On 29th October 1999, the first Finance Minister, Tun Daim Zainuddin presented in Parliament the 2000 Budget as an election budget to endear the Barisan Nasional to the voters in the impending tenth general election.
On 1st November, the 11-day policy debate on the 2000 Budget started, which would be followed by a 16-day committee stage debate of the estimates ministry by ministry. This means that the 2000 budget could only be passed by the Dewan Rakyat on December 14, 1999.
However, on 10th November, 1999, while Parliament was only half-way through the policy debate on the 2000 Budget, the Prime Minister, Datuk Seri Dr. Mahathir Mohamad decided to dissolve Parliament, making the 2000 Budget gain the notoriety of being "the budget that was never passed".
Five Bills which had been passed earlier by the Dewan Rakyat, the Sale of Drugs (Amendment) Bill 1999, the Child Bill 1999, Supplementary Supply 1999 (No. 2) Bill 1999, the Income Tax (Amendment) (No. 2) Bill 1999 and the Public Service Tribunal (Dissolution) Bill 1999 as well as the 2000 Budget have all lapsed as a result of the dissolution and they have all to be introduced again in the new Parliament, re-debated and re-passed.
As I had said in my statement on the day the announcement was made about the dissolution, it was the height of irresponsibility and utter political contempt and arrogance to dissolve Parliament in mid-session when there was no political or constitutional crisis.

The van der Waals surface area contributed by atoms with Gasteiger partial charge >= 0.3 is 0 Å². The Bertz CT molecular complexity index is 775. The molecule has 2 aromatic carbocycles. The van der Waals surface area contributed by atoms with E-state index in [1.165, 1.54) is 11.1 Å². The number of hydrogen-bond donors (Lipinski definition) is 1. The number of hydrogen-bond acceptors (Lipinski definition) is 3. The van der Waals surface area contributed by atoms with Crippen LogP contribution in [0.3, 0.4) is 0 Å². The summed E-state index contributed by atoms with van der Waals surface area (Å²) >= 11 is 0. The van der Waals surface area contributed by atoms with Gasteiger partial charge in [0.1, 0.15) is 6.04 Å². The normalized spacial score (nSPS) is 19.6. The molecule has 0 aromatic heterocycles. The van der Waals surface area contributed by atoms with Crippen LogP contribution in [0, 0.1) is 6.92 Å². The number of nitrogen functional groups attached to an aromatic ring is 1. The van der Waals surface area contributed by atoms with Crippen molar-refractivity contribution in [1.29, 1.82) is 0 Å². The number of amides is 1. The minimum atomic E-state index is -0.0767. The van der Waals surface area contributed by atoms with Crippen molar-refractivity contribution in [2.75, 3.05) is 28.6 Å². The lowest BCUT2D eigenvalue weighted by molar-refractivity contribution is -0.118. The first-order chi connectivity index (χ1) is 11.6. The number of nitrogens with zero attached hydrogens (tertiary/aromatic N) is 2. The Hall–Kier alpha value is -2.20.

But this is only the latest in a long catalogue of Barisan Nasional political irresponsibility bred by a culture of political hegemony resulting from never losing two-thirds parliamentary majority.
Barisan Nasional had 166 out of a total of 192 MPs in the just-dissolved Parliament, which was a juggernaut of a five-sixth majority. But Barisan Nasional was often unable to ensure that there was a quorum of 26 MPs - as Barisan Nasional Ministers and MPs are well-known for playing truant from parliamentary meetings.
This is highlighted by the attendance record published by New Straits
Times (November 11, 1999) which showed that there was only quorum in three
out of 13 days of the Parliamentary session from Oct. 18 - Nov. 9,
1999 when a tally was taken at 5 p.m. every day:
Oct 18 20
Oct 19 42
Oct 20 20
Oct 21 9
Oct 25 15
Oct 26 31
Oct 27 22
Oct 28 22
Nov 1 25
Nov 2 15
Nov 3 30
Nov 4 15
Nov 9 14
Although the 2000 Budget was never passed and another 2000 Budget would have to be presented in the new tenth Parliament which would be elected on November 29, 1999, the DAP speeches made in the wasted debate raised grave and pertinent issues about governance in Malaysia on the eve of the new millennium, and are reasons why Malaysians must not lose the golden political opportunity first time in the 42-year history to break the Barisan Nasional political hegemony by ending its two-thirds majority in the tenth general election.